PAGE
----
One question that employers have been asking since the onset of the pandemic is whether they could be sued by employees who get sick as a result of being exposed to an infected coworker.
The Department of Justice (“DOJ”) has made clear that it is pursuing civil enforcement actions and criminal prosecution of individuals and entities exploiting the COVID-19 pandemic for their own gain, as seen in the U.S. Attorney General directing all U.S. Attorneys to prioritize these investigations and prosecutions.
A recent decision by a federal judge in New York could open a door to claims for benefits by furloughed employees under the Emergency Paid Sick Leave Act (“EPSLA”) of the Families First Coronavirus Response Act (“FFCRA”) and the Emergency Family and Medical Leave Expansion Act (“EFMLEA”).
Typically, an employees’ exclusive remedy for work-related injuries is through their state’s workers’ compensation system. As an example, suppose an employee suffers a work-related injury as a result of her employer’s negligence.
The global coronavirus pandemic has brought confusion and uncertainty to just about every aspect of life, but one thing remains constant: following a dramatic drop in stock price, an issuer’s public statements will be scrutinized, and securities litigation may follow.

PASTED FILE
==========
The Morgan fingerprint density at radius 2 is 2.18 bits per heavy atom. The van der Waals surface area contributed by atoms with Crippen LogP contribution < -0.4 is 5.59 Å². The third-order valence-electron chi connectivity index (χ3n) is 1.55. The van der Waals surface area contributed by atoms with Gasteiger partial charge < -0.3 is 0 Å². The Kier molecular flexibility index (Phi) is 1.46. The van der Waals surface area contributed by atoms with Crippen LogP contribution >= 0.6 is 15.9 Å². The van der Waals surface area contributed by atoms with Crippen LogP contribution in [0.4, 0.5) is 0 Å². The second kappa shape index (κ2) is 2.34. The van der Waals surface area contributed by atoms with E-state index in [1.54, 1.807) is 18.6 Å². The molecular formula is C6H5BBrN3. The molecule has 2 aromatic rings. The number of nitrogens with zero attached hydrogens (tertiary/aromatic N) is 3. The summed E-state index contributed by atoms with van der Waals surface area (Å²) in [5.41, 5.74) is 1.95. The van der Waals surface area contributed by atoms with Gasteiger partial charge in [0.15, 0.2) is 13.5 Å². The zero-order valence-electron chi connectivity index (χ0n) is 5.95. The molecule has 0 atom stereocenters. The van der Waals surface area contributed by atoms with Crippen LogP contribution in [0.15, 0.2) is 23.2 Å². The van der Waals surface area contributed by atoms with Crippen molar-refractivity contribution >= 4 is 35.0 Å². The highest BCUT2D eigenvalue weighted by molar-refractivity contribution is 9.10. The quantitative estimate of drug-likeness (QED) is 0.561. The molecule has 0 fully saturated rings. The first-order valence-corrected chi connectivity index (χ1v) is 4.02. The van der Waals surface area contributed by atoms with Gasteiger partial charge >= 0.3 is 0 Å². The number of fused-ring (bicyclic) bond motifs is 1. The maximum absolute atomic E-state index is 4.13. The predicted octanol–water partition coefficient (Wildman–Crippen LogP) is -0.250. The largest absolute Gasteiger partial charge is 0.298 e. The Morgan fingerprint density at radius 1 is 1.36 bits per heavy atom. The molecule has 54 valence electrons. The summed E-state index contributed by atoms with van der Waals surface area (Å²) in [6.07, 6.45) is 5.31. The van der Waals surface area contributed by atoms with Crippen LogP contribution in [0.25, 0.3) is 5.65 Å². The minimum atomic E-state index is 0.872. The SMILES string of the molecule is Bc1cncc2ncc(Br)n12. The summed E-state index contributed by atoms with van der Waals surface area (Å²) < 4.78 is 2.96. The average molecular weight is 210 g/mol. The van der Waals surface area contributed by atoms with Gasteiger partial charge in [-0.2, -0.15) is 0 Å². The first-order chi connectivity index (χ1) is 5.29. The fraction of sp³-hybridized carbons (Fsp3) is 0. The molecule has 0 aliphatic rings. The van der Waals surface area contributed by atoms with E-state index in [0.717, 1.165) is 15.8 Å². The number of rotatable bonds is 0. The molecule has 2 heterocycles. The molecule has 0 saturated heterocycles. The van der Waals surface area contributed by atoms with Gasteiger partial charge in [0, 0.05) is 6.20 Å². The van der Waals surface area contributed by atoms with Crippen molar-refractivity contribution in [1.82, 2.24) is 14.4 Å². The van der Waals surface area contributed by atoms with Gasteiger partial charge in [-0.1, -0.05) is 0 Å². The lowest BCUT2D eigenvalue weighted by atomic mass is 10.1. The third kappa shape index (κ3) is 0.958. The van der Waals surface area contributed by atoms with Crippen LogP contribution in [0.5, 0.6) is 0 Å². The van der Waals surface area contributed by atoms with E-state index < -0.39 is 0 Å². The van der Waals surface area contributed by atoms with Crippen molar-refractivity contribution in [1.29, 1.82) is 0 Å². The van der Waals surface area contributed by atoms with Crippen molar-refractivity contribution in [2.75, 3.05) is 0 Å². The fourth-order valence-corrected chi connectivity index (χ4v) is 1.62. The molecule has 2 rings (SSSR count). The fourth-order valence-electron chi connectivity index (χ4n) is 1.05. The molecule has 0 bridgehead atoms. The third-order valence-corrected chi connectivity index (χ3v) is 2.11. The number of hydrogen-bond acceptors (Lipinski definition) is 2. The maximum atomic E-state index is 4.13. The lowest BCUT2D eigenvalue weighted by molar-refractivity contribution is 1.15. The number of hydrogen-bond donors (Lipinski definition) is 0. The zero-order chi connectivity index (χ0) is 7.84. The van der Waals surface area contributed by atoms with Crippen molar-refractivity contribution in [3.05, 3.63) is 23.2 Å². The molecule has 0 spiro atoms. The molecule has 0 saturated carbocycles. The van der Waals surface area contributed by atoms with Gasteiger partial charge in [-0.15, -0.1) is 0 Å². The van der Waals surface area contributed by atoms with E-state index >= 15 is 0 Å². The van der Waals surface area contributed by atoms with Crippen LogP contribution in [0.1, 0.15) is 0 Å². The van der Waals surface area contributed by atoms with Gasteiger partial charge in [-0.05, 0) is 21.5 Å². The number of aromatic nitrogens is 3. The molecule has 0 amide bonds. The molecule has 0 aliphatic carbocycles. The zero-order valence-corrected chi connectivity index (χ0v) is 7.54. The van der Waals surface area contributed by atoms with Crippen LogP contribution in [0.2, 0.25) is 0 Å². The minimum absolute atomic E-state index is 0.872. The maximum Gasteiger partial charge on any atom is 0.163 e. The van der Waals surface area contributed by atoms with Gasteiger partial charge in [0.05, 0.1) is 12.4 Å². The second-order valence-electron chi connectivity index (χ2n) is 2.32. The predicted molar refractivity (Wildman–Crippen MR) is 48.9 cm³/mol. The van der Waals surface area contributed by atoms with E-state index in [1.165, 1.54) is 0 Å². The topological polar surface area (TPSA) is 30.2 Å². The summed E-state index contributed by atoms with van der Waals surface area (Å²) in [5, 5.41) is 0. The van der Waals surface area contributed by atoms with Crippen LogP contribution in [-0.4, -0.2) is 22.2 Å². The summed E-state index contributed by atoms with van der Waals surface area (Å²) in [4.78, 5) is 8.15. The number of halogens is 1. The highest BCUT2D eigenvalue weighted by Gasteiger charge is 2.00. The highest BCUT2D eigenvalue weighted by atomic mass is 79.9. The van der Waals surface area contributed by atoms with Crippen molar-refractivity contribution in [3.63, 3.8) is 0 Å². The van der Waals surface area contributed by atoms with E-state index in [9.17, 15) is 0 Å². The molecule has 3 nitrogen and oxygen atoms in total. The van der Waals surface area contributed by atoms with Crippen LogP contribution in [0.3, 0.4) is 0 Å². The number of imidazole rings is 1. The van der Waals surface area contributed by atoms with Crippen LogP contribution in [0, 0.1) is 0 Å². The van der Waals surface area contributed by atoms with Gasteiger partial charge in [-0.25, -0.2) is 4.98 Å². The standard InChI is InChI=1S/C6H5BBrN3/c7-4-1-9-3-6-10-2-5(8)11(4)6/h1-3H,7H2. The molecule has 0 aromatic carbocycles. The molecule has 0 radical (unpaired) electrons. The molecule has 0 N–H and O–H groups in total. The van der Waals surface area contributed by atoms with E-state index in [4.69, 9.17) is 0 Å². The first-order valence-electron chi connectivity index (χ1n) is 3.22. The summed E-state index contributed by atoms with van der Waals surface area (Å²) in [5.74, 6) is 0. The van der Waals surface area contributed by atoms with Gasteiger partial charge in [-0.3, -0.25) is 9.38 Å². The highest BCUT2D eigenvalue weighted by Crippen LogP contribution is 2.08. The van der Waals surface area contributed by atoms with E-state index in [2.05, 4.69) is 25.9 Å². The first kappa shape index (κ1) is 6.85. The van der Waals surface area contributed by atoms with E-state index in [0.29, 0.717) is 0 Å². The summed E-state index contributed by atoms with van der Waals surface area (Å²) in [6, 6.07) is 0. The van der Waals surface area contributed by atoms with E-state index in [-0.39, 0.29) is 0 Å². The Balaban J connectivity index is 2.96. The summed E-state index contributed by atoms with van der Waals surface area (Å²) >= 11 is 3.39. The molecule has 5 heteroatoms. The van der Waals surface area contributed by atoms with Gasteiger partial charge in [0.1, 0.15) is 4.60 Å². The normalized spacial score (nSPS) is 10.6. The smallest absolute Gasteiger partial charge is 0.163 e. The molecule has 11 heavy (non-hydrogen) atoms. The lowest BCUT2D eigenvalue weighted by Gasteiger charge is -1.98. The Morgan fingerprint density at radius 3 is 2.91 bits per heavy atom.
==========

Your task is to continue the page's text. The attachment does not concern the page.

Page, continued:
In early June, federal agencies brought some of the first enforcement actions against COVID-19 securities fraudsters, involving over $100 million in fraudulent claims and profits, making good on their promise to investigate and prosecute those seeking to fraudulently capitalize on the COVID-19 crisis.
A board of directors’ vision and leadership becomes particularly vital during times of distress.
Class actions in the pork and cattle industry foreshadow probable antitrust enforcement and defense strategies against the backdrop of COVID-19, which has caused meat processing plant closures, severe disruptions to the supply chain of consumer meat, and an increase in prices at your local grocery store.
On April 1, 2020, the U.S. Court of Appeals for the Ninth Circuit affirmed a district court decision holding that a qui tam relator in a False Claims Act (“FCA”) action failed to file its complaint alleging Small Business Administration (“SBA”) loan fraud within the required statute of limitations.